A3. Assessments of current mechanisms for governing global environmental change show why existing international arrangements are not dealing quickly enough with current global challenges such as climate change and biodiversity loss. There is growing evidence that diverse partnerships amongst local, national and regional governments as well as business and civil society provide essential safety nets should singular global policies fail – a polycentric approach for planetary stewardship.
8. These insights from recent research demand a new perception of responsibilities and accountabilities of nation states to support planetary stewardship. This requires goals aimed at global sustainability in order to achieve universal sustainable development. A crucial transformation is to move away from income as the key constituent of well-being and to develop new indicators that measure actual improvements in well-being at all scales. Equity in opportunities to improve well-being and eradication of poverty at the individual level will also play pivotal roles in the transition towards planetary stewardship.
B. NEW SOLUTIONS
9. Interconnected issues require interconnected solutions. Rapid scientific and technological progress can provide potential solutions – if adopted in timely manner – to reduce the risk of deleterious consequences for societies everywhere. But technological innovation alone will not be enough. We can transform our values, beliefs and aspirations towards sustainable prosperity.
10. Research plays a significant role in monitoring change, determining thresholds, developing new technologies and processes, and providing solutions. The international global-change research community proposes a new contract between science and society in recognition that science must inform policy to make more wise and timely decisions and that innovation should be informed by diverse local needs and conditions. This contract needs to encompass three elements:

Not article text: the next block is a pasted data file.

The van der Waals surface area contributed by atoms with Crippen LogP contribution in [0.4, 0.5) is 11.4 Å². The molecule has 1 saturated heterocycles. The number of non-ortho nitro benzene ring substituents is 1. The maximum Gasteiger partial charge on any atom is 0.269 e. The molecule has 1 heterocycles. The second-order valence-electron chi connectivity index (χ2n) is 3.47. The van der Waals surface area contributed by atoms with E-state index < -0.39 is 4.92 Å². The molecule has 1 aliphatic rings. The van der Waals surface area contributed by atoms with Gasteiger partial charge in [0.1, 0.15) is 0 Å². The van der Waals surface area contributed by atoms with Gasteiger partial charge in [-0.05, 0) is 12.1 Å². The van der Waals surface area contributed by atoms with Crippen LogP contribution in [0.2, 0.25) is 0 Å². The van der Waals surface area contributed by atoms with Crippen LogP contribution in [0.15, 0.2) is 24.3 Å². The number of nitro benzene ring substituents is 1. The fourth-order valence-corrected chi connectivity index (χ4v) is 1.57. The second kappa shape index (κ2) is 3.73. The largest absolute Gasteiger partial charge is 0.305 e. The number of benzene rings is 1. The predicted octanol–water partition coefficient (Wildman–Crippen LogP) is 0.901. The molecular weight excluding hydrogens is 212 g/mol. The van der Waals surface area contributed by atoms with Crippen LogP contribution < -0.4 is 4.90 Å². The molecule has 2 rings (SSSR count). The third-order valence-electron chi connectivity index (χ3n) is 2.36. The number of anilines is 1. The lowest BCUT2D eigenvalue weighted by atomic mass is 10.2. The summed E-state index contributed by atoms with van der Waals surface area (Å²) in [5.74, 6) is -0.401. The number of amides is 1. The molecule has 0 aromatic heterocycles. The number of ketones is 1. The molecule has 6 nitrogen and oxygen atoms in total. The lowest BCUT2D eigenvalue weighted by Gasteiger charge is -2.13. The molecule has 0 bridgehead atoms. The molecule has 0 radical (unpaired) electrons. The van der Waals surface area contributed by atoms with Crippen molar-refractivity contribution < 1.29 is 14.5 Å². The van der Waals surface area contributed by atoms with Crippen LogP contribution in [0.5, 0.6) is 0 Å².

B1. Integrated goals for global sustainability based on scientific evidence are needed to provide essential targets for societies. In support of this, the international scientific community calls for a framework for regular global sustainability analyses that link existing assessments that build on the foundations of the Intergovernmental Panel on Climate Change, Intergovernmental Platform on Biodiversity and Ecosystem Services and other ongoing efforts. Such analyses can be designed to bring coherence to the science-policy interface.
B2. The challenges facing a planet under pressure demand a new approach to research that is more integrative, international and solutions-oriented. We need to link high-quality focused scientific research to new policy-relevant interdisciplinary efforts for global sustainability. This research must integrate across existing research programmes and disciplines, across all domains of research as well as local knowledge systems, across the North and South, and must be co-designed and implemented with input from governments, civil society, research funders, and the private sector. As part of this new collaboration, at this conference the global-environmental-change programmes support a major research initiative, Future Earth: research for global sustainability.
B3. New mechanisms to facilitate an interactive dialogue on global sustainability among the various stakeholders and the policy-making community at different scales. Such interactions should be designed to bring societal relevance and trust to science-policy interfaces, and more effectively inform decision-making to keep pace with rapid global change.
11. To these ends, the initiatives above must be supported by:
• A greater commitment to fund and support capacity-building in science and education globally, and particularly in developing countries.